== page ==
How to Pay Off Credit Cards, Adding to Your Point Totals
By Jon Mohatt
Wow, how time flies. It’s been over 55 days since my last post but I have been just a little busy retiring from the military and starting the process of moving my family to Montana. For those of you that have been to Montana you know of its beauty. It’s a stunning state, especially in the Northwest corner where we will be living. Just visit Glacier National Park and you will see why many come and never leave. John Steinbeck wrote in his book Travels with Charlie, ““I’m in love with Montana. For other states I have admiration, respect, recognition, even some affection. But with Montana it is love. And it’s difficult to analyze love when you’re in it.”
The Next Step
In my last post, Steps to Create a Budget and Pay Off Credit Cards, I discussed the need for a budget in order to keep you finances in order and enable yourself to be in a position to pay off your current credit cards and apply for new ones with lucrative signup point bonuses and everyday spend rewards. Remember, I do not, and would never, advocate applying for any credit cards until you are out of debt, aside from your mortgage, have a budget in place to remain out of debt and are disciplined enough to pay off your credit cards every month. In this post I want to tell you exactly how you can ensure you have the money you need to pay off your credit card bills when they come due and still stay within your budget. No matter how much we want those travel points we do not ever want to spend more than what we have coming in (aka, live within your means) or pay a single cent of credit card interest.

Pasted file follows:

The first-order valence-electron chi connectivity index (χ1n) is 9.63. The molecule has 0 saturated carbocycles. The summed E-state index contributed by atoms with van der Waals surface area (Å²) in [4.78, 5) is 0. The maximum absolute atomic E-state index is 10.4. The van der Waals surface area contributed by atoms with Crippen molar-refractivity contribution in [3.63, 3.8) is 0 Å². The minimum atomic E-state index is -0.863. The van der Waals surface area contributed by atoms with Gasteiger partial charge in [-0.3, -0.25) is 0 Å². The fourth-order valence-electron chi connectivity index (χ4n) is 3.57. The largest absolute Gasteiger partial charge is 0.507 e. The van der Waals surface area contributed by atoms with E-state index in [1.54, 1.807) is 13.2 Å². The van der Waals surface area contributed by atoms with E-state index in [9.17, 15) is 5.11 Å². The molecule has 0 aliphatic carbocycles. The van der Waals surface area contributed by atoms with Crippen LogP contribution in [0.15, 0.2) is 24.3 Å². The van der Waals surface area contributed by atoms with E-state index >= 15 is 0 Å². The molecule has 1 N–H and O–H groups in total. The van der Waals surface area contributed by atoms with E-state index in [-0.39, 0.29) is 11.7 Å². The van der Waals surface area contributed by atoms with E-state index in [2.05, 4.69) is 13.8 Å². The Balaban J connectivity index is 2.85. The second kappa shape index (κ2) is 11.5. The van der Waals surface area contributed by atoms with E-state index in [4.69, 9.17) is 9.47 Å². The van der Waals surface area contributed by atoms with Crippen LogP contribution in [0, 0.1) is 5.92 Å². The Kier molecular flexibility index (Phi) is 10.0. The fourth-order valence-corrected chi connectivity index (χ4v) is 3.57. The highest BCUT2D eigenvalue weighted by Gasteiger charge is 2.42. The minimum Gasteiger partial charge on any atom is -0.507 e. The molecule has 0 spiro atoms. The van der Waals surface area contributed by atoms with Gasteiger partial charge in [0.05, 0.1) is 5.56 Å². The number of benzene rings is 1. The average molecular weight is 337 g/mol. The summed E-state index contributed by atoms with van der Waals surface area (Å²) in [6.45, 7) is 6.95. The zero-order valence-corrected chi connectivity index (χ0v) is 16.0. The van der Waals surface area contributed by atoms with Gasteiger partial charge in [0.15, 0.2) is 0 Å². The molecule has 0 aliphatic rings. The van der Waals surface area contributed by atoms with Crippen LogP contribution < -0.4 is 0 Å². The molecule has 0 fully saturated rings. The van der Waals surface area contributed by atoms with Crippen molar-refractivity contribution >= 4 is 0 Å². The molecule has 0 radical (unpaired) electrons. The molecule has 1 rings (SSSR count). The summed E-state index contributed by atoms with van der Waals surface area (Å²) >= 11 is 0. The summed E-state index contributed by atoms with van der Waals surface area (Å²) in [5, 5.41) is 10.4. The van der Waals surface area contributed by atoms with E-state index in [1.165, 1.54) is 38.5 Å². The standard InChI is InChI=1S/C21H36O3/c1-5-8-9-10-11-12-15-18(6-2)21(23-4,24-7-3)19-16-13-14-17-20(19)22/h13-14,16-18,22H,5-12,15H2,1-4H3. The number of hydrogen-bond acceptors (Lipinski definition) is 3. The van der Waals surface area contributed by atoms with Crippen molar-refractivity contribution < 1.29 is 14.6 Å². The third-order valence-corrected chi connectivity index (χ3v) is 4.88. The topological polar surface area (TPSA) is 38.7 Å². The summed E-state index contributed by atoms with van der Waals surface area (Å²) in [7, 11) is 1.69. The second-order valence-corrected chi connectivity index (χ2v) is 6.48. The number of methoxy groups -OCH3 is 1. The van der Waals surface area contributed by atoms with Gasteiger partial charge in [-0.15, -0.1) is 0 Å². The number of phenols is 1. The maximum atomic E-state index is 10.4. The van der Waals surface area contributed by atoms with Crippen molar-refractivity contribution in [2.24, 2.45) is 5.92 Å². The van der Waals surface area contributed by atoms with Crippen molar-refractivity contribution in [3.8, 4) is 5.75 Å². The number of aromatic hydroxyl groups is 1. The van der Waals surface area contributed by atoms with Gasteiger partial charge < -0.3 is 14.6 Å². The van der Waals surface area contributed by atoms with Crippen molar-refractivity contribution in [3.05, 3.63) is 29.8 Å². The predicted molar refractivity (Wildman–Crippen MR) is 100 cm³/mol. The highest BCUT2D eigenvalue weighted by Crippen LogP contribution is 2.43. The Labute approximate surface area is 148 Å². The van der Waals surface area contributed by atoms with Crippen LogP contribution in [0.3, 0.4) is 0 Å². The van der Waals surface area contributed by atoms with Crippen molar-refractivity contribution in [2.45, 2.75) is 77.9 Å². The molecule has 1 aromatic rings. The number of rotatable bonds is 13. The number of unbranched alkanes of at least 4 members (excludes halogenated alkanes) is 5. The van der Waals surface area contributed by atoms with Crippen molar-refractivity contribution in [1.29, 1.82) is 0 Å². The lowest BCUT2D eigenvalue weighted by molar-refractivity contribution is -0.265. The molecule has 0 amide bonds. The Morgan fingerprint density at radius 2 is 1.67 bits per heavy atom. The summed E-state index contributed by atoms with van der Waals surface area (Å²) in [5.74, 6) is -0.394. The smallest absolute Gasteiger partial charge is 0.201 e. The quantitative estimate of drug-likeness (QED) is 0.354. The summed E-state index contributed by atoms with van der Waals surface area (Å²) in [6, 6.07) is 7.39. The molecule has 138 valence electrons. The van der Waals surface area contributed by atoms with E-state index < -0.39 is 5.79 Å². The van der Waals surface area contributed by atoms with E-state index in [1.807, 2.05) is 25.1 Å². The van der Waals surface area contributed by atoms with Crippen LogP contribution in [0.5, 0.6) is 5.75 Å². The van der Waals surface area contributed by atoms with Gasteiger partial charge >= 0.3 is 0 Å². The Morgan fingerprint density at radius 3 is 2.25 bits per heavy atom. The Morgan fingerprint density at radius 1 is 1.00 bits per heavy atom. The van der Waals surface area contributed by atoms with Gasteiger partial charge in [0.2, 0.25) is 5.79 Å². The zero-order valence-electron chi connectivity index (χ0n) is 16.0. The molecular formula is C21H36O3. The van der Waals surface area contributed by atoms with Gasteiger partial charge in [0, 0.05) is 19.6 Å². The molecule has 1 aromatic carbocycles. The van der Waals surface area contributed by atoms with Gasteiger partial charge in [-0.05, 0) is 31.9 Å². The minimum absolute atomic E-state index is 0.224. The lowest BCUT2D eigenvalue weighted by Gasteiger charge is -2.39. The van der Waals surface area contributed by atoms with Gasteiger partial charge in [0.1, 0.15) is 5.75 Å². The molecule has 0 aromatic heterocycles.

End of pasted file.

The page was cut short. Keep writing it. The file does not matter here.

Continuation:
The Process to Ensure Timely Credit Card Payments